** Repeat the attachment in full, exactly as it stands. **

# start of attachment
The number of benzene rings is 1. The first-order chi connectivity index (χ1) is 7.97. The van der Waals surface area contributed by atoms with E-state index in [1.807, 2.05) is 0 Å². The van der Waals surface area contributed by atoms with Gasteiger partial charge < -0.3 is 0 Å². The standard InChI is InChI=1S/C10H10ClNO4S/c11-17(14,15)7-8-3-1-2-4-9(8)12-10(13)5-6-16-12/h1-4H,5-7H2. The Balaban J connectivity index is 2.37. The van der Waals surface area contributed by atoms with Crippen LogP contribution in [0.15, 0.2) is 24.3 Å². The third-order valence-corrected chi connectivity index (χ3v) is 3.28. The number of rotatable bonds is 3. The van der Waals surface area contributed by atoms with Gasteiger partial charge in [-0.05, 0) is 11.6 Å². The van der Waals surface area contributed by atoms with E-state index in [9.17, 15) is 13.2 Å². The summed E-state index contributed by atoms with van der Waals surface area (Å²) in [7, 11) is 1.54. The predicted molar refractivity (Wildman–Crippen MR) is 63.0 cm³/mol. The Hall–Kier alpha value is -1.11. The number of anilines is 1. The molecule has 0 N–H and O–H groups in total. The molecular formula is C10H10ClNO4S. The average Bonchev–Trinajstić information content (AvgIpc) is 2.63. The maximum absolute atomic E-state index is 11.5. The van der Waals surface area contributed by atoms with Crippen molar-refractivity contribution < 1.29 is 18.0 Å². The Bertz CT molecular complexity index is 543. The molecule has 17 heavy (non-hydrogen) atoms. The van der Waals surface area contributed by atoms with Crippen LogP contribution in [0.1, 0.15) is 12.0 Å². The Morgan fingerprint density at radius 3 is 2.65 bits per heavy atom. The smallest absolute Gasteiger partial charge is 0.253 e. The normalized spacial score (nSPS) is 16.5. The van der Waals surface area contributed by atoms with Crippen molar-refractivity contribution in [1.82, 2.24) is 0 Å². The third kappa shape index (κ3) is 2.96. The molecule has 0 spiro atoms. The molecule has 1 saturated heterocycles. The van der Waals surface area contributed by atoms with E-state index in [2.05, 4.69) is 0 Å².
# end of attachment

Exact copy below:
The number of benzene rings is 1. The first-order chi connectivity index (χ1) is 7.97. The van der Waals surface area contributed by atoms with E-state index in [1.807, 2.05) is 0 Å². The van der Waals surface area contributed by atoms with Gasteiger partial charge < -0.3 is 0 Å². The standard InChI is InChI=1S/C10H10ClNO4S/c11-17(14,15)7-8-3-1-2-4-9(8)12-10(13)5-6-16-12/h1-4H,5-7H2. The Balaban J connectivity index is 2.37. The van der Waals surface area contributed by atoms with Crippen LogP contribution in [0.15, 0.2) is 24.3 Å². The third-order valence-corrected chi connectivity index (χ3v) is 3.28. The number of rotatable bonds is 3. The van der Waals surface area contributed by atoms with Gasteiger partial charge in [-0.05, 0) is 11.6 Å². The van der Waals surface area contributed by atoms with E-state index in [9.17, 15) is 13.2 Å². The summed E-state index contributed by atoms with van der Waals surface area (Å²) in [7, 11) is 1.54. The predicted molar refractivity (Wildman–Crippen MR) is 63.0 cm³/mol. The Hall–Kier alpha value is -1.11. The number of anilines is 1. The molecule has 0 N–H and O–H groups in total. The molecular formula is C10H10ClNO4S. The average Bonchev–Trinajstić information content (AvgIpc) is 2.63. The maximum absolute atomic E-state index is 11.5. The van der Waals surface area contributed by atoms with Crippen molar-refractivity contribution < 1.29 is 18.0 Å². The Bertz CT molecular complexity index is 543. The molecule has 17 heavy (non-hydrogen) atoms. The van der Waals surface area contributed by atoms with Crippen LogP contribution in [0.1, 0.15) is 12.0 Å². The Morgan fingerprint density at radius 3 is 2.65 bits per heavy atom. The smallest absolute Gasteiger partial charge is 0.253 e. The normalized spacial score (nSPS) is 16.5. The van der Waals surface area contributed by atoms with Crippen molar-refractivity contribution in [1.82, 2.24) is 0 Å². The third kappa shape index (κ3) is 2.96. The molecule has 0 spiro atoms. The molecule has 1 saturated heterocycles. The van der Waals surface area contributed by atoms with E-state index in [2.05, 4.69) is 0 Å².